Ancestors curse (PITRU SAAB) Remedies
I would like to contribute to the debate on this important topic, so here I go.
Our Rishis havve said, categorically, that there is no mass emancipation for us. Each one to himself is the rule, the exceptions being a Prahlada, to whom the the Blessed lord vouched two favours. One that he would never again kill any of his descendents and the second that ten generations of his ancestors and ten generation of his successors would attain salvation. But then, these were no ordinary mortals, so let me bring this discussion to 'terra firma'.
The Gita says "Uddhareth aatmana aatmanam" meaning everyone has to uplift himself, no proxy is allowed. I am stressing this to emphasise that my father cannot go or not go towards salvation, because of anything I do or do not do. If he deserved to go to hell or to heaven, depending on his karma of many earlier and current life, that will be decreed as an axiom of the basis law of the Karma theory, that every action has an equal reaction. The intensity of the action determines the severity of the punishment or reward. Therefore, it is illogical to say that my performing or not performing obseqies or tharpanam or sraddha can toss him about from hell to heaven or vice versa. If a father had several sons, like my father had, some of whom do all the prescribed rituals and some do not, what would happen to such a person. Would he hang in the interrugnum, like Nahusha of old?
Why then did the great Rishis prescribe the rituals connected with the dead ancestors? They did it for various reasons, the principal one that come to my mind being the following:
The Vedas proclaim that it is Brahman, the One without a second, which is manifesting itself as the many. Bahubhyaam prajayeyeti, says the Taittariya Upanishad. Let me become the many, and it did so by mere wish. An extension of this idea is that I am my father, I am also my son. Aatma vai putra namasi, says the Vedas and this is the central piece of the mantras chanted when a new born son is identified by the father as his son, during the jaatakarma ceremony. So, I am an extension of my father, my son an extension of me. Or, I owe this body of mine to my parents, who sowed the seed and fertilised it, I should therefore be ever grateful to them for this act of their generosity. The best way to express my gratitude, and feel fulfilled in my own mind, is to be thinking of them always in a spirit of gratefulness. I worship and adore them during their lives, I imagine they are continuing to live with me, even after their death. So. the Rishis said recall them as many times as possible, on Amavasya days, Sankramana days, Grahanam days,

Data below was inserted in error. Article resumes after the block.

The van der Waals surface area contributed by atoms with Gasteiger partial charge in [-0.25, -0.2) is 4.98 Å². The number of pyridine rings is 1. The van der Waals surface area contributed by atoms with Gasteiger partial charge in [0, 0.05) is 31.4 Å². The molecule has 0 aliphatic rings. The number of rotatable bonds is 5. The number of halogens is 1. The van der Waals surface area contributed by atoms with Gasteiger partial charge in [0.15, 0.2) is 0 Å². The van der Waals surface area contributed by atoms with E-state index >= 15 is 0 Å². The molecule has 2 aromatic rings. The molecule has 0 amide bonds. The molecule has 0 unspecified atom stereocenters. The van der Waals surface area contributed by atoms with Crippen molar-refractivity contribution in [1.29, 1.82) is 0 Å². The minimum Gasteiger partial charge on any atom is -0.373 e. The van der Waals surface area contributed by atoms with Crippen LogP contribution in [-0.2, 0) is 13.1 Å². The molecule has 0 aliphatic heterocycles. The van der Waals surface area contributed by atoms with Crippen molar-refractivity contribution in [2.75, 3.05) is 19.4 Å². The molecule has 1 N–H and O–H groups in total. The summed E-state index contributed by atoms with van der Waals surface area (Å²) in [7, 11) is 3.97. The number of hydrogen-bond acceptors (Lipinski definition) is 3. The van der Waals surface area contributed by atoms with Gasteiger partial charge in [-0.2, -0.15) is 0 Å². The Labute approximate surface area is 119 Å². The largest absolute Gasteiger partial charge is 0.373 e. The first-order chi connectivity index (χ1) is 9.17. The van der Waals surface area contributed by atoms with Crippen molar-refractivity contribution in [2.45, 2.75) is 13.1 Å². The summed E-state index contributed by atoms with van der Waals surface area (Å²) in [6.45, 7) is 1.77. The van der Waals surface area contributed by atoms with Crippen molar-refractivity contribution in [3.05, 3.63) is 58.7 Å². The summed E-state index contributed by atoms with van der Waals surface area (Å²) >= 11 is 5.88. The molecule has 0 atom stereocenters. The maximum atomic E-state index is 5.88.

On their anniversay days, do it elaborately. Imagine your father coming home in the morning, and do whatever you would if, in facteveryone performed the rituals with much attention and total sincerity, they employed fear as an agent pf persuasion, and sais that non-performance will uemthey were living and visiting you. Welcome them, give them oil bath, new clothes, sumptuous feast, Dakshina as pocket money, seek their blessings and see them off after requesting them to come back for your welfare. "Kshemaaya cha punaraaghamanaaya cha". Now, during tharpanams and sraddhams, this is what a son does in the Sansrit language and by requesting two brahmins to double as the father or as the mother.
The secon brahmin is Viswedeva, who is supposed to escort the pitru to and fro.
The Rishis formalised this by appropriate mantras and mystified it. To ensure thateveryone went about this with sincerity and faith, they employed fear as an agent to ensure compliance. That is how all this talk of pitrukopam or pitrusaapam etc, came about. The Dharmasastras themselves say that the pitrus can only bless, even when the descendent is a recalcitrant fellow. The flip side is that professional astrologers use it as a ruse to intimidate unknowing and gullible people to earn a living. Whenevermiserable conditions are reckoned by them, they add pitrusaapam along with planetary misplacement as the reasons and prescribe palliative remedies.
To sum up, it is nice and civilised to be grateful to ones parents, who are yoursef, and as Savita says, distribute your wealth amongst others in society. This alone will enrich, ennoble and elevate the human mind and make it fit to receive divine blessings.
Sunday, 4 May 2008 04:14:21
I believe that these remedial rituals were all prescribed as a way to keep money flowing in society - much like how interest rates are lowered to boost an economy :-)
Whenever, something goes wrong in our lives, we would all like to understand why it happend. And when someone tells us that it is a curse from our unsatisfied ancestors, then we are satisfied, because than our mind tells us that there is a remedy at hand.
Unfortunately, things are not as easy as that. We are given difficulties so that we may grow out of some "bad habit" that we may have or because there is a "learning" involved in going through that misfortune. And this learning is necessary for our spiritual progress.
I am always amazed to read Kunti's prayer to Lord Krishna in the Bhagavatham. She says, "Let misfortunes befall me at every turn of life, O Krishna - beacuse it is only when this happens, that there is a remote chance that I may see you. Let my thoughts flow towards you every second of the day like the waters of rivers empty into oceans."
So misfortunes are the time to think about God and to go thought the learning prescribed for us. There is no root cause other than this ---
Just a few random thoughts --